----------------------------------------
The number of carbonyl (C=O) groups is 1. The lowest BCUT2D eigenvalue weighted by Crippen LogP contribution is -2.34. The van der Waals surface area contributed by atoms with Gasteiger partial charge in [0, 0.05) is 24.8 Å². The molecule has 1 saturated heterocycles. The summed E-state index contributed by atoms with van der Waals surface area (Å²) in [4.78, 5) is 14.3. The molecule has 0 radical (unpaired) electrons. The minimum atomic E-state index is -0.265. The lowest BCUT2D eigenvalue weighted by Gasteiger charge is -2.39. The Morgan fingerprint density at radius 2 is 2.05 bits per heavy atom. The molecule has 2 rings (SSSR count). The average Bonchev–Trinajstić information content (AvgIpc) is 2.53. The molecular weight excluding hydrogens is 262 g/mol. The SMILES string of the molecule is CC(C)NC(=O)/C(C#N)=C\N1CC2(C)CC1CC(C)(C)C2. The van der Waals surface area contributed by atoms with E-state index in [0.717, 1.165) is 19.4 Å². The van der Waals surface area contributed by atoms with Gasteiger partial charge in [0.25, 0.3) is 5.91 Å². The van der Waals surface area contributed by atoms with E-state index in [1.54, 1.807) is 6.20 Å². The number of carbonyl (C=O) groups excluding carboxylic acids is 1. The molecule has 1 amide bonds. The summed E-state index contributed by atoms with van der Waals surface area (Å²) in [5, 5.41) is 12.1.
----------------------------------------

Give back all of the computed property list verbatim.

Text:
The number of carbonyl (C=O) groups is 1. The lowest BCUT2D eigenvalue weighted by Crippen LogP contribution is -2.34. The van der Waals surface area contributed by atoms with Gasteiger partial charge in [0, 0.05) is 24.8 Å². The molecule has 1 saturated heterocycles. The summed E-state index contributed by atoms with van der Waals surface area (Å²) in [4.78, 5) is 14.3. The molecule has 0 radical (unpaired) electrons. The minimum atomic E-state index is -0.265. The lowest BCUT2D eigenvalue weighted by Gasteiger charge is -2.39. The Morgan fingerprint density at radius 2 is 2.05 bits per heavy atom. The molecule has 2 rings (SSSR count). The average Bonchev–Trinajstić information content (AvgIpc) is 2.53. The molecular weight excluding hydrogens is 262 g/mol. The SMILES string of the molecule is CC(C)NC(=O)/C(C#N)=C\N1CC2(C)CC1CC(C)(C)C2. The van der Waals surface area contributed by atoms with E-state index in [0.717, 1.165) is 19.4 Å². The van der Waals surface area contributed by atoms with Gasteiger partial charge in [0.25, 0.3) is 5.91 Å². The van der Waals surface area contributed by atoms with E-state index in [1.54, 1.807) is 6.20 Å². The number of carbonyl (C=O) groups excluding carboxylic acids is 1. The molecule has 1 amide bonds. The summed E-state index contributed by atoms with van der Waals surface area (Å²) in [5, 5.41) is 12.1.